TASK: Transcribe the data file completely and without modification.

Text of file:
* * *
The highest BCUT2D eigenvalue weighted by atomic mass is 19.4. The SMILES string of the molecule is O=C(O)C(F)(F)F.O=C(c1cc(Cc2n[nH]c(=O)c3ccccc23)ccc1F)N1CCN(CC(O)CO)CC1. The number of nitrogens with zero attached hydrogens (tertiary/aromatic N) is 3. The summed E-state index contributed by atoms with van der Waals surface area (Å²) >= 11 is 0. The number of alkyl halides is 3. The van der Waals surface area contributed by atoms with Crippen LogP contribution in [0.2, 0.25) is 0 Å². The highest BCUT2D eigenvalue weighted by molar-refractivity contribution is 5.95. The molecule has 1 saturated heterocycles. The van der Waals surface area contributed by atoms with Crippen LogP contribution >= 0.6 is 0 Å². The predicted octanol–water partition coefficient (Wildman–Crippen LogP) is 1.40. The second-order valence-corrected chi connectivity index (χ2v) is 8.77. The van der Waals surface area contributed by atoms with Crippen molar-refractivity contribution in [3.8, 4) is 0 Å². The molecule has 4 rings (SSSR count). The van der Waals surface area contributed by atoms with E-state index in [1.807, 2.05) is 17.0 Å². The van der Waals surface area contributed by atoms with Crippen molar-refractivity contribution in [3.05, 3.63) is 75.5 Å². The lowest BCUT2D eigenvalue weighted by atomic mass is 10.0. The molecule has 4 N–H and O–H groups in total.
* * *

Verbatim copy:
The highest BCUT2D eigenvalue weighted by atomic mass is 19.4. The SMILES string of the molecule is O=C(O)C(F)(F)F.O=C(c1cc(Cc2n[nH]c(=O)c3ccccc23)ccc1F)N1CCN(CC(O)CO)CC1. The number of nitrogens with zero attached hydrogens (tertiary/aromatic N) is 3. The summed E-state index contributed by atoms with van der Waals surface area (Å²) >= 11 is 0. The number of alkyl halides is 3. The van der Waals surface area contributed by atoms with Crippen LogP contribution in [0.2, 0.25) is 0 Å². The highest BCUT2D eigenvalue weighted by molar-refractivity contribution is 5.95. The molecule has 1 saturated heterocycles. The van der Waals surface area contributed by atoms with Crippen LogP contribution >= 0.6 is 0 Å². The predicted octanol–water partition coefficient (Wildman–Crippen LogP) is 1.40. The second-order valence-corrected chi connectivity index (χ2v) is 8.77. The van der Waals surface area contributed by atoms with Crippen molar-refractivity contribution in [3.8, 4) is 0 Å². The molecule has 4 rings (SSSR count). The van der Waals surface area contributed by atoms with E-state index in [1.807, 2.05) is 17.0 Å². The van der Waals surface area contributed by atoms with Crippen molar-refractivity contribution in [3.05, 3.63) is 75.5 Å². The lowest BCUT2D eigenvalue weighted by atomic mass is 10.0. The molecule has 4 N–H and O–H groups in total.